The Bayesian approach to Population pharmacokinetic/pharmacodynamic modeling
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It is one of the principal aims of drug development to discover, for a particular agent, the relationship between dose administered, drug concentrations in the body and efficacy/toxicity. Understanding this relationship leads to the determination of doses which are both effective and safe. Population pharmacokinetic/pharmacodynamic models provide an important aid to this understanding.
Pharmacokinetics considers the absorption, distribution and elimination over time of a drug and its metabolites. Pharmacokinetic data consist of drug concentrations along with (typically) known sampling times and known dosage regimens. A dosage regimen is defined by a route of administration and the sizes and timings of the doses. Pharmacodynamics considers the action of a drug on the body. Pharmacodynamic data consist of a response measure, for example blood pressure, a pain score or a clotting time, and a known dosage regimen. Population data arise when these quantities are measured on a group of individuals, along with subject-specific characteristics (covariates) such as age, sex or the level of a biological marker. When identical doses are administered to a group of individuals large between-individual variability in responses is frequently observed. The mechanisms which cause this variability are complex and include between-individual differences in both pharmacokinetic and pharmacodynamic parameters. The general aim of population studies then is to isolate and quantify the within-and between-individual sources of variability. The explanation of between-individual sources of variability in terms of known covariates is important as it has implications for the determination of dosage regimens for particular covariate-defined subpopulations.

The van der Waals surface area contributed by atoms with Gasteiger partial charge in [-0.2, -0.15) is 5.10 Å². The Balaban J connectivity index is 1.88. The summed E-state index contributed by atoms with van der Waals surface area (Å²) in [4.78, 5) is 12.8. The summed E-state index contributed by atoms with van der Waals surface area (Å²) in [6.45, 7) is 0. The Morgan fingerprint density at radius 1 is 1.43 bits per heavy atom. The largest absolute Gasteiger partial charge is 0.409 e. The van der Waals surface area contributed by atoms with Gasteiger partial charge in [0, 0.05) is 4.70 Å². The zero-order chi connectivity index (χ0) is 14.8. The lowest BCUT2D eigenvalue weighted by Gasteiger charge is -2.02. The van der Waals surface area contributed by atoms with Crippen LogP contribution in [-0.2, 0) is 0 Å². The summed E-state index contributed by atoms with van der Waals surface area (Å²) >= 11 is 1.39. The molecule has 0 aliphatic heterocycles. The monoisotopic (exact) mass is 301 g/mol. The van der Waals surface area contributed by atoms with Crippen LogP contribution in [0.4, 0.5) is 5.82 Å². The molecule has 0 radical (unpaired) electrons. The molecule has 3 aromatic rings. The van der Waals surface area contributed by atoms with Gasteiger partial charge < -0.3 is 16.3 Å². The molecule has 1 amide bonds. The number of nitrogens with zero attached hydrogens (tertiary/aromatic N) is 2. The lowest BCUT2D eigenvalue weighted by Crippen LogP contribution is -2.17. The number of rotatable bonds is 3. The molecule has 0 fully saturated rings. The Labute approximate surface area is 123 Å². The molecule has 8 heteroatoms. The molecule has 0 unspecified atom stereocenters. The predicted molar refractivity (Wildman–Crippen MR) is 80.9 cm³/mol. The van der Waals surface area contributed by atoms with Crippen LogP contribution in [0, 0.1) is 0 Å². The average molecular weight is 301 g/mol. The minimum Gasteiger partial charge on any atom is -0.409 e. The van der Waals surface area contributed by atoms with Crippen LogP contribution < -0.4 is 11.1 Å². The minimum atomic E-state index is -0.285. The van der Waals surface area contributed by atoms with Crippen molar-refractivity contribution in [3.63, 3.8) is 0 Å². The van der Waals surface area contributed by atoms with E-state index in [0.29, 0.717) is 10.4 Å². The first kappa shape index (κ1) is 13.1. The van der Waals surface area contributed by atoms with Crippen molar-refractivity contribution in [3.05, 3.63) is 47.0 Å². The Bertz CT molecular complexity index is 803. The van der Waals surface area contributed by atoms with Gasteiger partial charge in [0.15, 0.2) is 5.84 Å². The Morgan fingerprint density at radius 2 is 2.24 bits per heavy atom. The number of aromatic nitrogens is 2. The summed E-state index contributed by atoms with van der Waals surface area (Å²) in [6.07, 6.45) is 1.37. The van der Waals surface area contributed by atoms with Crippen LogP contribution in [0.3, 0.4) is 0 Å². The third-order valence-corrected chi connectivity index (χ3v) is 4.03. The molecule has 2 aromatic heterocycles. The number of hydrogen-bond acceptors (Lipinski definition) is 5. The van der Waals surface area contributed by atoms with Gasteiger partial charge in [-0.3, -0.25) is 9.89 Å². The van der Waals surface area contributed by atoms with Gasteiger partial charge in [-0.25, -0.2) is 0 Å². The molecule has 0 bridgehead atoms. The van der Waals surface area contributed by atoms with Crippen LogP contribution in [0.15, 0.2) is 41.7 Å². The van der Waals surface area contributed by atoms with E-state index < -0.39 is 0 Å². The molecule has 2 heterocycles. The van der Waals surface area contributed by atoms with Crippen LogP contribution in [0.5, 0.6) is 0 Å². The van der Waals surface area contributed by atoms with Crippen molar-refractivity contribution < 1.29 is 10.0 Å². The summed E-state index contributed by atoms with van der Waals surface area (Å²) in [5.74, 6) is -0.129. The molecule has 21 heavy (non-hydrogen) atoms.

In this chapter we describe the drug development process from a population pharmacokinetic/pharmacodynamic perspective. In particular we describe how the nature of the statistical analysis and the models that are used are modified as the type of data and the aims of the study change through the various phases of development. The Bayesian approach to population modeling is particularly appealing from a biological perspective as it allows informative prior distributions to be incorporated. These priors may arise from previous studies and/or from medical/biological considera-tions. From an estimation standpoint a Bayesian approach is preferable because of the difficulties which a classical approach encounters due to the large numbers of parameters, the nonlinearity of the subject-specific models which are typically used and the large numbers of variance parameters.
We illustrate the population approach to drug development by describing a number of studies which were carried out by Ciba for a particular anti-clotting agent. We also present a detailed analysis for one of the studies.
KeywordsDrug Development Bayesian Approach Subcutaneous Dose Compartmental System Nonlinear Mixed Effect Model
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